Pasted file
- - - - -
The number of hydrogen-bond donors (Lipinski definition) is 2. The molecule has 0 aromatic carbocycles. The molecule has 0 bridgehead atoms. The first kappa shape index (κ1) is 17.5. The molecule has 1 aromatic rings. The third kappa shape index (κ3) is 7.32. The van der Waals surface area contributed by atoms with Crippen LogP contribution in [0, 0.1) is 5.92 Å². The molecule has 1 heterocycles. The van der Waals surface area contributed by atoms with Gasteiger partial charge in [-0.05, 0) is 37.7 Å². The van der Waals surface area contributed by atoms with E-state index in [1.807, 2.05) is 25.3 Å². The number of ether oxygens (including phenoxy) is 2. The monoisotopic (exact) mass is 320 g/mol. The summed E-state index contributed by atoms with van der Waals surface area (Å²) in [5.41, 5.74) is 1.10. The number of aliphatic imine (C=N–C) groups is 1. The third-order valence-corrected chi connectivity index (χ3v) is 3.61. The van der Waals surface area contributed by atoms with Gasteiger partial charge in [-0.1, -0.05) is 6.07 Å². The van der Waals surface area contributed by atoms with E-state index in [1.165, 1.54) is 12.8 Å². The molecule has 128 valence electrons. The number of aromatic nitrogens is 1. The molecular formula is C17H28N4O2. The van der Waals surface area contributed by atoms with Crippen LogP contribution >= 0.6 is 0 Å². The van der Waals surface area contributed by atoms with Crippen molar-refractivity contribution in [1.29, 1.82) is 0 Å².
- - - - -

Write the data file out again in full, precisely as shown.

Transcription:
The number of hydrogen-bond donors (Lipinski definition) is 2. The molecule has 0 aromatic carbocycles. The molecule has 0 bridgehead atoms. The first kappa shape index (κ1) is 17.5. The molecule has 1 aromatic rings. The third kappa shape index (κ3) is 7.32. The van der Waals surface area contributed by atoms with Crippen LogP contribution in [0, 0.1) is 5.92 Å². The molecule has 1 heterocycles. The van der Waals surface area contributed by atoms with Gasteiger partial charge in [-0.05, 0) is 37.7 Å². The van der Waals surface area contributed by atoms with E-state index in [1.807, 2.05) is 25.3 Å². The number of ether oxygens (including phenoxy) is 2. The monoisotopic (exact) mass is 320 g/mol. The summed E-state index contributed by atoms with van der Waals surface area (Å²) in [5.41, 5.74) is 1.10. The number of aliphatic imine (C=N–C) groups is 1. The third-order valence-corrected chi connectivity index (χ3v) is 3.61. The van der Waals surface area contributed by atoms with Gasteiger partial charge in [-0.1, -0.05) is 6.07 Å². The van der Waals surface area contributed by atoms with E-state index in [1.165, 1.54) is 12.8 Å². The molecule has 128 valence electrons. The number of aromatic nitrogens is 1. The molecular formula is C17H28N4O2. The van der Waals surface area contributed by atoms with Crippen LogP contribution >= 0.6 is 0 Å². The van der Waals surface area contributed by atoms with Crippen molar-refractivity contribution in [1.29, 1.82) is 0 Å².